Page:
Wiley, a UNC graduate, is directing the world professional premiere of “The Parchman Hour,” which he wrote about the Freedom Riders of the 1960s.
The play was performed last December at Kenan Theater with a student cast. The short-run production commemorated the 50th anniversary of the Freedom Riders’ trips to desegregate the South.
As a child, Wiley said he imitated cartoon characters, altering his voice, leading his brother to ask, “Why does he talk like this?”
He showed an early interest in theater and stage productions, and solo plays came naturally to him. Being in theater was a childhood dream, Wiley said.
“I couldn’t see myself doing anything else,” he said.
His main theatrical influence was his aunt, who for many years was an actress and director. She now works to promote singers and songwriters.
“She and I are the only people who do this in our family,” Wiley said with a laugh. “Everyone has come to expect us to be the wild ones.”
He began acting with the help of a box.
It sat in the back of his Ford Tempo and accompanied him for his depictions of Henry “Box” Brown, a Virginia slave who escaped the brutalities of slavery in a wooden box.
He would stand in the box, which came to his knees, performing soliloquies wherever he could — even family reunions.
Wiley gained great popularity with this solo act, jump starting his 15-year acting career.
From there, Mike Wiley Productions was established.
The Parchman Hour
It was with the help of his students at both UNC and Duke University that Wiley was able to begin writing the script for “The Parchman Hour.”
While his students were researching stories about the Freedom Riders, they came across a diary of rider Carol Silver.
Silver wrote, “At Parchman, they had the day very organized. At night, they would have a variety show.”
This inspired Wiley.
“And I thought, there it is,” Wiley said. “There is the key. Right there is a variety show. That’s how we tell both stories.”
The stories portrayed in the performance surround the time the riders spent at Parchman Farm, a brutal prison in Mississippi, as well as their journey from Washington, D.C., to Jackson, Miss.
Rozlyn Sorrell, music director for “The Parchman Hour,” said that Wiley’s research will let audiences know the real truth.
“The story tells us that we have come a long way, but realize that we still have a long way to go,” she said.
The central theme of African American history concerning civil rights and racism has long been the focal point in many of Wiley’s plays.
In order to illustrate these crucial points in American history, Wiley delves deeper into his imagination to bring out the best in his cast.
He analyzes how films portray certain sequences and determines how such scenes can be performed live on stage.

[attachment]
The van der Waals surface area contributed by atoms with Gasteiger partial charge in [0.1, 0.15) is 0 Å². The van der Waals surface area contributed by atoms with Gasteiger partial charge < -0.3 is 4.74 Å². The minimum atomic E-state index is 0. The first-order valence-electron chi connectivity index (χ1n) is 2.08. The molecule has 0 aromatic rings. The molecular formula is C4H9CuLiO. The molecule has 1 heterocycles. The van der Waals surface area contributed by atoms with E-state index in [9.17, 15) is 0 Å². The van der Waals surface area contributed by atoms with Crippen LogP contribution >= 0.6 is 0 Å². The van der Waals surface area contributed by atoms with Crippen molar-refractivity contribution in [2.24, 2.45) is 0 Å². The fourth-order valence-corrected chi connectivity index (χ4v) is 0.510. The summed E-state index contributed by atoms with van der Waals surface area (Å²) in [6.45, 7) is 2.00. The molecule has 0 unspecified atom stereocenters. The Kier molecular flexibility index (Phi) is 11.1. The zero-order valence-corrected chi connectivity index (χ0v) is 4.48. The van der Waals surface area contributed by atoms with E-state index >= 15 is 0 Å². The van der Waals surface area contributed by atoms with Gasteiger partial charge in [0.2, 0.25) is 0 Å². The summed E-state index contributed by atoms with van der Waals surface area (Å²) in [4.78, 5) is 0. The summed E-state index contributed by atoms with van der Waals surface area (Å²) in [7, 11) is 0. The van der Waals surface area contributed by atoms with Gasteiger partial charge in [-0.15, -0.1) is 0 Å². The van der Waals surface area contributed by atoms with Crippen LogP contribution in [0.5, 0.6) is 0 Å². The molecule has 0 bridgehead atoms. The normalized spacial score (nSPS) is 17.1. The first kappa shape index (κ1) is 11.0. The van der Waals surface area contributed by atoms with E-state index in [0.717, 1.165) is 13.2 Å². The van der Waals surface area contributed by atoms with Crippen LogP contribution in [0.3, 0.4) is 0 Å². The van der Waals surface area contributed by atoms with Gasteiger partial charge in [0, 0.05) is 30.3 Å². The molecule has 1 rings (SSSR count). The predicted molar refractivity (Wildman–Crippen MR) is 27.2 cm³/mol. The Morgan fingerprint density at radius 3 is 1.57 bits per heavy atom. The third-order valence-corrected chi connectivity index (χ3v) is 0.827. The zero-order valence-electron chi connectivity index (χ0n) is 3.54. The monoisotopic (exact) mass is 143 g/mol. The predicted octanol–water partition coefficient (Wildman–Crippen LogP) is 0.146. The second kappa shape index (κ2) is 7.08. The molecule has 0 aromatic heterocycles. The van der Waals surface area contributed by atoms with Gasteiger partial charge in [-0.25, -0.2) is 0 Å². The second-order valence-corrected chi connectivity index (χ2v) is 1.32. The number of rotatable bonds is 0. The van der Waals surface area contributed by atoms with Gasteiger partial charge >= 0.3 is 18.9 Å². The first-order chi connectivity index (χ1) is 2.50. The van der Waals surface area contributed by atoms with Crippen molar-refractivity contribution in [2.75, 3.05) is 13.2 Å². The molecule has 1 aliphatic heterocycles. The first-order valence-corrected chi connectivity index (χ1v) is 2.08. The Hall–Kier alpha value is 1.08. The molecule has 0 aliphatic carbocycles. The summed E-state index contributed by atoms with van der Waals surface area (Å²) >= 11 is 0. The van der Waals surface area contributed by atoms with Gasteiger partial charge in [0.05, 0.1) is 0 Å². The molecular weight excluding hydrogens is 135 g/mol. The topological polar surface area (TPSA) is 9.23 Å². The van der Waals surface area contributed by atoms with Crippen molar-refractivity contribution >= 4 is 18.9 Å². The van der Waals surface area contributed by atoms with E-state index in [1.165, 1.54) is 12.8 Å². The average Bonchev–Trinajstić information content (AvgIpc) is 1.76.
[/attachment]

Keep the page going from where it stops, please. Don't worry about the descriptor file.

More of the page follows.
“I want to see ‘what happens if.’ That’s the big thing. The possibilities are endless,” he said. “What happens if we move our bodies this way? What happens if we play with the reality of the scene?”
His transition from solo actor to director of a large ensemble came with producing “The Parchman Hour.”
In 2008, Wiley teamed with PlayMakers Repertory Company for “Witness to an Execution,” a one-man performance recounting stories from death row inmates in Texas that aligned with a campus-wide conversation on capital punishment.
Joe Haj, producing artistic director for PlayMakers, said Wiley’s credits as a writer-director made the play a good fit for the season, despite his lack of experience with a large cast.
“He’s an incredible, generous collaborator,” Haj said.
Entering rehearsals, there was a constant buzz — the buzz of a busy environment of actors, actresses, musicians and art directors preparing for the upcoming production.
Jessica Sorgi entered for the opening scene, her blond hair tied back under a loose cowboy hat.
Acting as a child playing a game of cowboys, she fell to the ground when “shot” by the enemy.
Wiley stopped the scene and instructed Sorgi to spin after getting “shot” and dramatically fall to the ground. Heeding his instructions, the scene began from the top.
Suddenly, those 10 seconds held a hint of comedy.
Wiley regularly jumped in to personally instruct each actor on how to improve their performance.
In this busy environment, Wiley could not stay in one place. He walked around the room, soaking in different angles of the cast’s performance.
As Dee Dee Batteast, one of the play’s actresses, was practicing a musical solo, Wiley encouraged the onlooking cast to give her some support. They all began cheering and applauding before jumping into the choreography — which Wiley joined in on.
“If you’re not having a good time, why do it?” he said.
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